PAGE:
For us there is a lot to learn from this. Our mainstream media have not realized that it’s time to change foot on the Cuban issue. There is still just demonizing of the poor island to expect from our enlightened journalists and reporters. But we use to follow suit on USA even if we mostly lag some years behind. Like all others (except USA, Israel and occasionally some Pacific Island) we vote each year in the UN General Assembly for cessation of the Cuban embargo. But that’s because the strangulation violates the UN charter and WTO rules, and that acceptance of it could be precedential and thus hit back on us (it’s by no means for moral reasons, anyway).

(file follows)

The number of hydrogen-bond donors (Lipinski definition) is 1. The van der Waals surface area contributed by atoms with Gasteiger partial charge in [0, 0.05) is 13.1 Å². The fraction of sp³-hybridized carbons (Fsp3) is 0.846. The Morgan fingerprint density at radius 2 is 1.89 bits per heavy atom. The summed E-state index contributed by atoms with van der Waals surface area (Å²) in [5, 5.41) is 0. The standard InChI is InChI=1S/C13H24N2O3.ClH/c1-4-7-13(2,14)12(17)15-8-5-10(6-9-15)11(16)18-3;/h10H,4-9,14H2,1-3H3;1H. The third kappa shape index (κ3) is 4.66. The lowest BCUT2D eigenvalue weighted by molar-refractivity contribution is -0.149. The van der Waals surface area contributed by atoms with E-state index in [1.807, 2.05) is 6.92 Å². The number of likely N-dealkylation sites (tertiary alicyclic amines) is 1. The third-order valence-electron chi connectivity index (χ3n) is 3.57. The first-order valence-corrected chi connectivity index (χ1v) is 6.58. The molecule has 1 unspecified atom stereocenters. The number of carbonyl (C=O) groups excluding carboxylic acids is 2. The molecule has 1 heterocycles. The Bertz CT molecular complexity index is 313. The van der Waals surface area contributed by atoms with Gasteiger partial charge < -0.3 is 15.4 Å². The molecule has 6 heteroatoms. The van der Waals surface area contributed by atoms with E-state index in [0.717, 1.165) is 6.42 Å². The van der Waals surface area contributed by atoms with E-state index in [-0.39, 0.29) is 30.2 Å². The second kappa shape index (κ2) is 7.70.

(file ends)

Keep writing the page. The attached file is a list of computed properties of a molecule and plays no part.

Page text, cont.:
The most important wisdom to gain from the Cuban example is how much humanitarian work we could have done with a minimum of our resources allocated to it. We can just imagine what enormous results we could achieve, had the rich countries made an effort in proportion just a fraction of the Cuban one. The lesson learned is that the well-being of mankind to a very large extent is a question of distribution based on a humanitarian ground.